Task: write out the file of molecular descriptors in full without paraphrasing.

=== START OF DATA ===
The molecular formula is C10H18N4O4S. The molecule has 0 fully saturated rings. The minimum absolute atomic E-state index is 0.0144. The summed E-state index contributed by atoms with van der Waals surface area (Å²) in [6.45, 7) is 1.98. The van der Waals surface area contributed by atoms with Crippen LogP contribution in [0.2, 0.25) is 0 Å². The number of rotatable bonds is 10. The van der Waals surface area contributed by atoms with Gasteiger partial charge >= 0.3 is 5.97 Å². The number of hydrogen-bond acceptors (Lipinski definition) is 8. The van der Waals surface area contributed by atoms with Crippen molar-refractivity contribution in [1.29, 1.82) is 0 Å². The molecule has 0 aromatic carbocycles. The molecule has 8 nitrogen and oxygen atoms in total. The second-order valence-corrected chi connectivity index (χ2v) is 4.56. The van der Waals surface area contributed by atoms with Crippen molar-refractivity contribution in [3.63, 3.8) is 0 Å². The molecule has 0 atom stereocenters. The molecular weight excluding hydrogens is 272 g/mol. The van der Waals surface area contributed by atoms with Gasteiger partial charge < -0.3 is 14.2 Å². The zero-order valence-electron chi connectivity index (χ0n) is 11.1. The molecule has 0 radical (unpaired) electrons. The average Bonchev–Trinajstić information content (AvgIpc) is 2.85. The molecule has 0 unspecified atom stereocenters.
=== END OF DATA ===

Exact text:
The molecular formula is C10H18N4O4S. The molecule has 0 fully saturated rings. The minimum absolute atomic E-state index is 0.0144. The summed E-state index contributed by atoms with van der Waals surface area (Å²) in [6.45, 7) is 1.98. The van der Waals surface area contributed by atoms with Crippen LogP contribution in [0.2, 0.25) is 0 Å². The number of rotatable bonds is 10. The van der Waals surface area contributed by atoms with Gasteiger partial charge >= 0.3 is 5.97 Å². The number of hydrogen-bond acceptors (Lipinski definition) is 8. The van der Waals surface area contributed by atoms with Crippen molar-refractivity contribution in [1.29, 1.82) is 0 Å². The molecule has 0 aromatic carbocycles. The molecule has 8 nitrogen and oxygen atoms in total. The second-order valence-corrected chi connectivity index (χ2v) is 4.56. The van der Waals surface area contributed by atoms with Crippen molar-refractivity contribution in [3.63, 3.8) is 0 Å². The molecule has 0 atom stereocenters. The molecular weight excluding hydrogens is 272 g/mol. The van der Waals surface area contributed by atoms with Gasteiger partial charge < -0.3 is 14.2 Å². The zero-order valence-electron chi connectivity index (χ0n) is 11.1. The molecule has 0 radical (unpaired) electrons. The average Bonchev–Trinajstić information content (AvgIpc) is 2.85. The molecule has 0 unspecified atom stereocenters.